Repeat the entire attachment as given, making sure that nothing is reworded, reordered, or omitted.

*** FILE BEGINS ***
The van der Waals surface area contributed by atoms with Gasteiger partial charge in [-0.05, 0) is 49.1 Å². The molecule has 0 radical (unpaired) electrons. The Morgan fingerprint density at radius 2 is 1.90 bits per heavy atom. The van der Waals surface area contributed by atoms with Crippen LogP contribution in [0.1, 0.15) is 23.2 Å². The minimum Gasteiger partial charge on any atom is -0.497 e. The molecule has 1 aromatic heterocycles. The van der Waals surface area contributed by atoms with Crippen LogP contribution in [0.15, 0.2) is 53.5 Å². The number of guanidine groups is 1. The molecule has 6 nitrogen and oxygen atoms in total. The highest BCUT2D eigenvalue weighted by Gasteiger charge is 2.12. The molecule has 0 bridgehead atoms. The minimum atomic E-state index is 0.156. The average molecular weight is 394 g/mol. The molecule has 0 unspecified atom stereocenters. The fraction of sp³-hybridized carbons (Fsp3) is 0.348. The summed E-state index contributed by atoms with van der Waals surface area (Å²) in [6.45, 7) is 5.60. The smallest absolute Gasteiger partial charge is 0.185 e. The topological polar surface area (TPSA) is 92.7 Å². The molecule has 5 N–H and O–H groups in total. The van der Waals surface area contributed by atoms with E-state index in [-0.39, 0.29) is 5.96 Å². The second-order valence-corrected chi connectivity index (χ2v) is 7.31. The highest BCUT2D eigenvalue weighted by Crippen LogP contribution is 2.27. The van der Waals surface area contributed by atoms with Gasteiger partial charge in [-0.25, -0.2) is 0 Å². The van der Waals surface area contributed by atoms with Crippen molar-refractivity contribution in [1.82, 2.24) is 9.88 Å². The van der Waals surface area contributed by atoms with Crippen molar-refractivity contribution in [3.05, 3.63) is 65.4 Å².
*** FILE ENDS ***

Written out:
The van der Waals surface area contributed by atoms with Gasteiger partial charge in [-0.05, 0) is 49.1 Å². The molecule has 0 radical (unpaired) electrons. The Morgan fingerprint density at radius 2 is 1.90 bits per heavy atom. The van der Waals surface area contributed by atoms with Crippen LogP contribution in [0.1, 0.15) is 23.2 Å². The minimum Gasteiger partial charge on any atom is -0.497 e. The molecule has 1 aromatic heterocycles. The van der Waals surface area contributed by atoms with Crippen LogP contribution in [0.15, 0.2) is 53.5 Å². The number of guanidine groups is 1. The molecule has 6 nitrogen and oxygen atoms in total. The highest BCUT2D eigenvalue weighted by Gasteiger charge is 2.12. The molecule has 0 bridgehead atoms. The minimum atomic E-state index is 0.156. The average molecular weight is 394 g/mol. The molecule has 0 unspecified atom stereocenters. The fraction of sp³-hybridized carbons (Fsp3) is 0.348. The summed E-state index contributed by atoms with van der Waals surface area (Å²) in [6.45, 7) is 5.60. The smallest absolute Gasteiger partial charge is 0.185 e. The topological polar surface area (TPSA) is 92.7 Å². The molecule has 5 N–H and O–H groups in total. The van der Waals surface area contributed by atoms with E-state index in [-0.39, 0.29) is 5.96 Å². The second-order valence-corrected chi connectivity index (χ2v) is 7.31. The highest BCUT2D eigenvalue weighted by Crippen LogP contribution is 2.27. The van der Waals surface area contributed by atoms with Gasteiger partial charge in [-0.25, -0.2) is 0 Å². The van der Waals surface area contributed by atoms with Crippen molar-refractivity contribution in [1.82, 2.24) is 9.88 Å². The van der Waals surface area contributed by atoms with Crippen molar-refractivity contribution in [3.05, 3.63) is 65.4 Å².